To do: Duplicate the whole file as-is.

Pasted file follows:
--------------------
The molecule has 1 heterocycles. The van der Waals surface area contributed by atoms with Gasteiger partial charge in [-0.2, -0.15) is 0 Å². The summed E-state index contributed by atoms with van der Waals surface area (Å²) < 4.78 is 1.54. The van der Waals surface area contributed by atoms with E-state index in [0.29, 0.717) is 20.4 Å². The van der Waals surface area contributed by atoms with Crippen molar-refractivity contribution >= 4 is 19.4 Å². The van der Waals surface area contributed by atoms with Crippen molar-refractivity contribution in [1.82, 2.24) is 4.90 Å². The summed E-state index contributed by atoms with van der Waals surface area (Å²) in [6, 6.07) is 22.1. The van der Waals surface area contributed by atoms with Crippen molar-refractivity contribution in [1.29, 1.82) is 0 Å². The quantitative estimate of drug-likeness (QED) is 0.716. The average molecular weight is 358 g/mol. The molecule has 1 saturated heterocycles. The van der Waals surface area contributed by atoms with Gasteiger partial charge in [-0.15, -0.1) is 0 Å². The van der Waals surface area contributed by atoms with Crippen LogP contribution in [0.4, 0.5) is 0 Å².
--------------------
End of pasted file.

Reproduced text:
The molecule has 1 heterocycles. The van der Waals surface area contributed by atoms with Gasteiger partial charge in [-0.2, -0.15) is 0 Å². The summed E-state index contributed by atoms with van der Waals surface area (Å²) < 4.78 is 1.54. The van der Waals surface area contributed by atoms with E-state index in [0.29, 0.717) is 20.4 Å². The van der Waals surface area contributed by atoms with Crippen molar-refractivity contribution >= 4 is 19.4 Å². The van der Waals surface area contributed by atoms with Crippen molar-refractivity contribution in [1.82, 2.24) is 4.90 Å². The summed E-state index contributed by atoms with van der Waals surface area (Å²) in [6, 6.07) is 22.1. The van der Waals surface area contributed by atoms with Crippen molar-refractivity contribution in [1.29, 1.82) is 0 Å². The quantitative estimate of drug-likeness (QED) is 0.716. The average molecular weight is 358 g/mol. The molecule has 1 saturated heterocycles. The van der Waals surface area contributed by atoms with Gasteiger partial charge in [-0.15, -0.1) is 0 Å². The van der Waals surface area contributed by atoms with Crippen LogP contribution in [0.4, 0.5) is 0 Å².